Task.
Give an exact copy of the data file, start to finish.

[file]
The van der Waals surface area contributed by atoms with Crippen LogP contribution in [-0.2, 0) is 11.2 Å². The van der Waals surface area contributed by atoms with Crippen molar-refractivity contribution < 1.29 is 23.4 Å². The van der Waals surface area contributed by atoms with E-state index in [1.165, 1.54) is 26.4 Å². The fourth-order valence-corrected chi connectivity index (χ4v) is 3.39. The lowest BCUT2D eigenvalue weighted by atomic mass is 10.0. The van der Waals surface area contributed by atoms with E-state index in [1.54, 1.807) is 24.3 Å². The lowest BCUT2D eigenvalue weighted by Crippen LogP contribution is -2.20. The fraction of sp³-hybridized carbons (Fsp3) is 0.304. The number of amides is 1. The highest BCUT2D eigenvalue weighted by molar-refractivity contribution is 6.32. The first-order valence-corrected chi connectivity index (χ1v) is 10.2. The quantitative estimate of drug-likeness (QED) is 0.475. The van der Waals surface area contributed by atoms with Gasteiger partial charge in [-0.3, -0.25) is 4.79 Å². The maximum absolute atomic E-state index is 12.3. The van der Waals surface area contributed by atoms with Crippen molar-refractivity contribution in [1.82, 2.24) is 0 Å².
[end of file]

The van der Waals surface area contributed by atoms with Crippen LogP contribution in [-0.2, 0) is 11.2 Å². The van der Waals surface area contributed by atoms with Crippen molar-refractivity contribution < 1.29 is 23.4 Å². The van der Waals surface area contributed by atoms with E-state index in [1.165, 1.54) is 26.4 Å². The fourth-order valence-corrected chi connectivity index (χ4v) is 3.39. The lowest BCUT2D eigenvalue weighted by atomic mass is 10.0. The van der Waals surface area contributed by atoms with E-state index in [1.54, 1.807) is 24.3 Å². The lowest BCUT2D eigenvalue weighted by Crippen LogP contribution is -2.20. The fraction of sp³-hybridized carbons (Fsp3) is 0.304. The number of amides is 1. The highest BCUT2D eigenvalue weighted by molar-refractivity contribution is 6.32. The first-order valence-corrected chi connectivity index (χ1v) is 10.2. The quantitative estimate of drug-likeness (QED) is 0.475. The van der Waals surface area contributed by atoms with Gasteiger partial charge in [-0.3, -0.25) is 4.79 Å². The maximum absolute atomic E-state index is 12.3. The van der Waals surface area contributed by atoms with Crippen molar-refractivity contribution in [1.82, 2.24) is 0 Å².